Affiliations: [a] Department of Psychology, Sapienza University of Rome, Via dei Marsi 78, 00185 Roma, Italy | [b] Department of Philosophy, Communication and Performing Arts, Roma Tre University, Via Ostiense 234, 00146 Roma, Italy
Abstract: The point of affective technologies is to build artificial systems able to detect and induce emotions, possibly also in cases where Users have to do with processes of moral evaluation. The present work can be framed within the field of affective research since it tackles the relationship among music, emotions and moral judgement. Can simply listening to a music piece affect the harshness of a moral judgement? A priming experiment was run to answer this question. Participants (n=163) expressed moral judgements after listening to musical pieces inducing different emotions (Joy, Relaxation, Sadness, Annoyance). After reading some vignettes about moral transgressions and rating them, they were asked to fill in a self-report affect questionnaire concerning the emotions experienced during their listening and a test assessing musical sensitivity. In accordance with the literature, classic moral vignettes fell into two categories: “high emotional involvement” (HEI) vs. “low emotional involvement” (LEI). Results show that the effect of music was only present in the HEI moral questions, as predicted by Greene’s dual-process moral theory. The negative valence emotions (Sadness and Annoyance) worsened the harshness of participants’ moral judgements while the positive emotions (Joy and Relaxation) weakened it; in the most arousing ones (Joy and Annoyance) the effect was increased, and the annoyance condition determined the highest moral harshness.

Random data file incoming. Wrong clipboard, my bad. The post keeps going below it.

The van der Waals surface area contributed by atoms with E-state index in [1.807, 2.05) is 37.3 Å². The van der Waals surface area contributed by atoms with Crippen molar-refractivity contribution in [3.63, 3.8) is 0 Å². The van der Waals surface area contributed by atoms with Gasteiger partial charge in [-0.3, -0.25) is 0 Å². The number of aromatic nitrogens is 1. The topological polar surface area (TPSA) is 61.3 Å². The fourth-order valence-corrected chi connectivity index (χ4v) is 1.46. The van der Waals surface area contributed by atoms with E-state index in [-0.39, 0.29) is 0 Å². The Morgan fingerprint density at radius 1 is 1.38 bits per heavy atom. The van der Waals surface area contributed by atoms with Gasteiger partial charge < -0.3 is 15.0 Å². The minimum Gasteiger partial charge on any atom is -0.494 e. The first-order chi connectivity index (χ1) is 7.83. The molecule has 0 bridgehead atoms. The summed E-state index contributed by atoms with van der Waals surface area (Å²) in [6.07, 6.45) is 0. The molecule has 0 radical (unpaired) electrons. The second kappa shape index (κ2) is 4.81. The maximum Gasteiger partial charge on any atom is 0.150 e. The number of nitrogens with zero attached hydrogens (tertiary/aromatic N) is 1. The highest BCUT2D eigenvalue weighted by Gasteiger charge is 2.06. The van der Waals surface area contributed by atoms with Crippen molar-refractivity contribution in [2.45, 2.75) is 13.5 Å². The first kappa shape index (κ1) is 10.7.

Keywords: Affective priming, musical priming, moral judgement, music and emotions, emotion induction